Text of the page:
Like the voting rights act, the landing at Da Nang had a long history, reflecting widely held beliefs in postwar America. It was the Eisenhower Administration, as I discovered twenty years ago when writing my book, American Tragedy, that had committed to defending Vietnam and neighboring Laos against Communist aggression. Eisenhower had been on the verge of implementing that commitment but Kennedy had immediately backed away from it. During the first year of his presidency Kennedy had received a long series of specific proposals from his cabinet and bureaucracy to send combat troops into Laos, Vietnam or both, but he had rejected them all and refused to declare South Vietnam a vital interest of the United States. Instead, he increased the American presence with 3,000 advisers and about 14,000 support troops, and focused on other foreign policy issues.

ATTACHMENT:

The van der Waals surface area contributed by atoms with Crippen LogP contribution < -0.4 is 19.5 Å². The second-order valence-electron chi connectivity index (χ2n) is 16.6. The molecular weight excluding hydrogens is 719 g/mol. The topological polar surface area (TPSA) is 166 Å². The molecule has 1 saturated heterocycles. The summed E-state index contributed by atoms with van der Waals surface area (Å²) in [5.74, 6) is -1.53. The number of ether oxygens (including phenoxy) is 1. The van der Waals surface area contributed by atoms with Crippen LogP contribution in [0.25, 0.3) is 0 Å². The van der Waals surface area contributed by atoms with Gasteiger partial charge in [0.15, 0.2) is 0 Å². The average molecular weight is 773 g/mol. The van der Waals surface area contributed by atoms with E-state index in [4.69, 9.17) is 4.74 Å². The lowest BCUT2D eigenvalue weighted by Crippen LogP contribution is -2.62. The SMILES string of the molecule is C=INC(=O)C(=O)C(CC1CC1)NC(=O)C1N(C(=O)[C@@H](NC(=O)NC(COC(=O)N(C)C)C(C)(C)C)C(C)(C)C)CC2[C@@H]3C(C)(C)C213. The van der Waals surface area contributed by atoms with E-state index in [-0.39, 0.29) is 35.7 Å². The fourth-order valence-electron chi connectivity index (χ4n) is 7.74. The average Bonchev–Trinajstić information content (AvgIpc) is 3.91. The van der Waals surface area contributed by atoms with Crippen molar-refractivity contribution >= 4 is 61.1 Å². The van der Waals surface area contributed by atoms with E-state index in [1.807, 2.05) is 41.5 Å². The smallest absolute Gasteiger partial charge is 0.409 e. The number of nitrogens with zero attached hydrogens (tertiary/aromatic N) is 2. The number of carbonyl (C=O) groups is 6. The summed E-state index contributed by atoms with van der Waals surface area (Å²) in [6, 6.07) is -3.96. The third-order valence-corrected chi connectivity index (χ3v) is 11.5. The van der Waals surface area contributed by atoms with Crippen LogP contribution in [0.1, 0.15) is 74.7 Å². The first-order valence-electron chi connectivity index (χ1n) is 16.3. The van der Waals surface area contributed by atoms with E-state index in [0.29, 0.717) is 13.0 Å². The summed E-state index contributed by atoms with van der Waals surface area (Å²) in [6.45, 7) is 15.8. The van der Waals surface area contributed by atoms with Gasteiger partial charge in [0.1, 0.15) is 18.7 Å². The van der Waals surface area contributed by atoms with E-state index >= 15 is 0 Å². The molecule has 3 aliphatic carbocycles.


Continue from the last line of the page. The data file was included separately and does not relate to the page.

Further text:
The public did not know this, but Johnson had announced that Vietnam was his Administration’s foreign policy priority within weeks of taking office. By March 1964 he had expressed willingness to go to war to save South Vietnam as soon as he had been re-elected himself. A planning exercise for American action began within days of his re-election, and it was finished by the first week of December. Sometime in the near future, the final paper stated, the United States would begin a sustained bombing campaign in North Vietnam, accompanied by “appropriate US deployments to handle any contingency.” An appendix to the approved document spelled out what that meant. The Marine battalion that had been floating in ships off Da Nang for months would land three days after the bombing began, and an entire Marine division would embark to join it. An Army brigade would follow at once, and several more divisions would arrive by the summer.